northern hills in Kenya to the southern plains by crossing the Mara river in pursuit of the rains and hence sweet grass with high nutrition. In April they then return north through Lake Victoria and once again cross the Mara river as the southern plains dry out. This phenomenen is called the circular migration. Over 250000 Wildebeast alone will die along the journey from Tanzania to Masi Mara across the border in Kenya -500 miles. The deaths are caused by injury exhaustion but mainly predation from territorial Lion families. This migration is as old as the history of mankind but still manages to touch the life of any who see even a part of it and that we did.
Just to top off this phenomena there is an equally spectacular piece of the Wildebeasts life cycle that also takes your breath away as in February/March they are part of wild lifes most amazing spectakles when for 2 to 3 weeks 90% of the female Wildebeast give birth flooding the plains with hundreds of thousands of new born calves each year. A strange docile looking character but without any doubt an integral part of the Serengeti ecosystem.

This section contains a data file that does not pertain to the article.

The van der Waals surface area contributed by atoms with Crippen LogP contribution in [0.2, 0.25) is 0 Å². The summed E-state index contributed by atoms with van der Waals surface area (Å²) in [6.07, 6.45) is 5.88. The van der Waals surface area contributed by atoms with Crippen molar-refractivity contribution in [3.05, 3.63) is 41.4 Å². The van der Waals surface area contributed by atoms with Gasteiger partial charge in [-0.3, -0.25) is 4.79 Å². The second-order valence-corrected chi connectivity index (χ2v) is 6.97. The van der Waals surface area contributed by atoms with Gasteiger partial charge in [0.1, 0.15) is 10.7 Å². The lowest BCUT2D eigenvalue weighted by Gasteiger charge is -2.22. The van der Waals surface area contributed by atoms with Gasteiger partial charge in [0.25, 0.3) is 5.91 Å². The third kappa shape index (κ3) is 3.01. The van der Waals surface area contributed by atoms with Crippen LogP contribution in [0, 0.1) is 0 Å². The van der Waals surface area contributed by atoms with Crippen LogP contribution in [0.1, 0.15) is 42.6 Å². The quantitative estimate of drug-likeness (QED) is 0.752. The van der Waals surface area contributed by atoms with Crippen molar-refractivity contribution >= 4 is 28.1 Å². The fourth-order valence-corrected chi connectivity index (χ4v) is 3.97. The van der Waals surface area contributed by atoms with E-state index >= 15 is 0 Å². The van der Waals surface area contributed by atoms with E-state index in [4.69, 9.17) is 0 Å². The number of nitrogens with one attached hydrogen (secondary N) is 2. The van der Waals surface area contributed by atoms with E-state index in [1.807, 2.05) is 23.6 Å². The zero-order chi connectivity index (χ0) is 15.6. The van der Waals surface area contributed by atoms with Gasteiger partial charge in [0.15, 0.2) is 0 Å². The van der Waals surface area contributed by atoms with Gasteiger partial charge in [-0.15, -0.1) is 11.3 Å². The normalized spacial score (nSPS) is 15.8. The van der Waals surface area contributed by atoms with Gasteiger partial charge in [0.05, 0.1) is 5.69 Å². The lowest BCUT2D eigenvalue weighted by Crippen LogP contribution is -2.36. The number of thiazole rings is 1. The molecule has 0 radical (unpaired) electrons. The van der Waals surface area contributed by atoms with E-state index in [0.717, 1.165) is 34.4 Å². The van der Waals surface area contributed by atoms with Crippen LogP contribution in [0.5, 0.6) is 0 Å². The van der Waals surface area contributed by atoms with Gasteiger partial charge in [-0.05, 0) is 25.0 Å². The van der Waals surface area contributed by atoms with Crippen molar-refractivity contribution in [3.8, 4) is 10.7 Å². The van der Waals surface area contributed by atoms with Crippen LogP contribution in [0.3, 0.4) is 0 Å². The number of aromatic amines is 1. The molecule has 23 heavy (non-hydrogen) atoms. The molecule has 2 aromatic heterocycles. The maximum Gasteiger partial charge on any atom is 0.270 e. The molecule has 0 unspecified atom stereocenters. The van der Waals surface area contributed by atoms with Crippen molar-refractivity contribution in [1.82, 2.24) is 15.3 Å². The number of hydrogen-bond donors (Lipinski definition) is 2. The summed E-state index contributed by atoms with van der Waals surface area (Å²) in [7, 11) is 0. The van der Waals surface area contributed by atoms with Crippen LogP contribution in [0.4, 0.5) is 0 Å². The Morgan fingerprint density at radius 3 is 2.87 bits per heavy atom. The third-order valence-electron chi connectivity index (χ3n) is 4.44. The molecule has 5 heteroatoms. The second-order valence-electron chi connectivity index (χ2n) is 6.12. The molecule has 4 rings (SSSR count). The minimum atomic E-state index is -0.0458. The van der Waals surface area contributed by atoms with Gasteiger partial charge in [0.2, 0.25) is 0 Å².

That night we stayed
This one 2 metres eyball to eyeball
in the Serengeti lodge overlooking the humbling enormity of the endless plains and next day we spent the whole day on Safari on the Serengeti having an amazing sighting of a lioness and two cubs with the male tagging along setting up for a morning predation on either Gazalles or Water Buffalo (two of their favourites). We also had a close encounter with an Elephant that morning who was considering a charge on our vehicle - quiet scary when he looked us in the eye from a metre away. We also observed tbushbucks, dic dics , Rhinos and a Leopard up a tree with his recent kill up a tree three over to protect it from vultures and Hyenas and rother scavenges - an amazing circle of life. At this point in time we had seen the beginning of many chases for a kill but we had not seen the finality - maybe something we will see later along our journey.
The next day we headed into the Ngorongoro conservation area and on route had a stop at the Olduvai gorge - an archeological site dating back 3.6 million years and is famous for the discovery of fossilized Homo Habilis
Elephant herds are doing well with lots of young
dated 1.7million years which were found only in 1969. After this we sped to our 1 night of 5 star luxury and upgrade - due to overbooking - at a very new lodge; the Bilia Kempinski. We enjoyed our 14 hours here with swim in the pool which overlapped into a watering hole for yhe animals which we enjoyed while swimming in the pool and then a bubble bath for C - to say that we made the most of our time here was correct.